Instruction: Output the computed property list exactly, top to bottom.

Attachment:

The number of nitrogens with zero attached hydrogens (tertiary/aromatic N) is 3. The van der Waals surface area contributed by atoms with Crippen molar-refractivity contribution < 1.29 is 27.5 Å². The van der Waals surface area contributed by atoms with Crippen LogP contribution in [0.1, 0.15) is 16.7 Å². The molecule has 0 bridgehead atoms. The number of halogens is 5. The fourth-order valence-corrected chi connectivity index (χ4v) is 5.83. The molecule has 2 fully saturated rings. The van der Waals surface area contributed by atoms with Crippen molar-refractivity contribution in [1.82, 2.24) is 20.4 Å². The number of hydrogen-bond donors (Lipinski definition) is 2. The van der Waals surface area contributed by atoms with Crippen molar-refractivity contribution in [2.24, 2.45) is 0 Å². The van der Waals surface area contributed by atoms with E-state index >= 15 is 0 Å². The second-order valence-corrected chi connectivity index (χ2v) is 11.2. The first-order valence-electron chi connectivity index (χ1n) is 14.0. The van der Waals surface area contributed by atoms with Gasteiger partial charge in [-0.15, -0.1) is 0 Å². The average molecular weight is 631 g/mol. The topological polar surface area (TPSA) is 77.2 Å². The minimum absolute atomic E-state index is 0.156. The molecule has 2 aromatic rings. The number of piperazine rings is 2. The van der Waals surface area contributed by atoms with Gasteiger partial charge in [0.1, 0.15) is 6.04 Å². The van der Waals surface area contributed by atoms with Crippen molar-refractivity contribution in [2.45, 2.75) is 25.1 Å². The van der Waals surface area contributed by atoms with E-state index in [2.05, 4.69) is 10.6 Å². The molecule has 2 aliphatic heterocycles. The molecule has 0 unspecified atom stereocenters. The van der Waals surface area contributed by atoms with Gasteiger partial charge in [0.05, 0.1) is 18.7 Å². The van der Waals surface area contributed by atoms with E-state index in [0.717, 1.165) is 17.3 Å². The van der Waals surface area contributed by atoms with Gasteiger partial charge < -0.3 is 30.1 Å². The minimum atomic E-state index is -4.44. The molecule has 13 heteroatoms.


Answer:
The number of nitrogens with zero attached hydrogens (tertiary/aromatic N) is 3. The van der Waals surface area contributed by atoms with Crippen molar-refractivity contribution < 1.29 is 27.5 Å². The van der Waals surface area contributed by atoms with Crippen LogP contribution in [0.1, 0.15) is 16.7 Å². The molecule has 0 bridgehead atoms. The number of halogens is 5. The fourth-order valence-corrected chi connectivity index (χ4v) is 5.83. The molecule has 2 fully saturated rings. The van der Waals surface area contributed by atoms with Crippen molar-refractivity contribution in [1.82, 2.24) is 20.4 Å². The number of hydrogen-bond donors (Lipinski definition) is 2. The van der Waals surface area contributed by atoms with Crippen molar-refractivity contribution in [2.24, 2.45) is 0 Å². The van der Waals surface area contributed by atoms with E-state index >= 15 is 0 Å². The second-order valence-corrected chi connectivity index (χ2v) is 11.2. The first-order valence-electron chi connectivity index (χ1n) is 14.0. The van der Waals surface area contributed by atoms with Gasteiger partial charge in [-0.15, -0.1) is 0 Å². The average molecular weight is 631 g/mol. The topological polar surface area (TPSA) is 77.2 Å². The minimum absolute atomic E-state index is 0.156. The molecule has 2 aromatic rings. The number of piperazine rings is 2. The van der Waals surface area contributed by atoms with Gasteiger partial charge in [0.1, 0.15) is 6.04 Å². The van der Waals surface area contributed by atoms with Crippen molar-refractivity contribution in [2.45, 2.75) is 25.1 Å². The van der Waals surface area contributed by atoms with E-state index in [2.05, 4.69) is 10.6 Å². The molecule has 2 aliphatic heterocycles. The molecule has 0 unspecified atom stereocenters. The van der Waals surface area contributed by atoms with Gasteiger partial charge in [0.05, 0.1) is 18.7 Å². The van der Waals surface area contributed by atoms with E-state index in [0.717, 1.165) is 17.3 Å². The van der Waals surface area contributed by atoms with Gasteiger partial charge < -0.3 is 30.1 Å². The minimum atomic E-state index is -4.44. The molecule has 13 heteroatoms.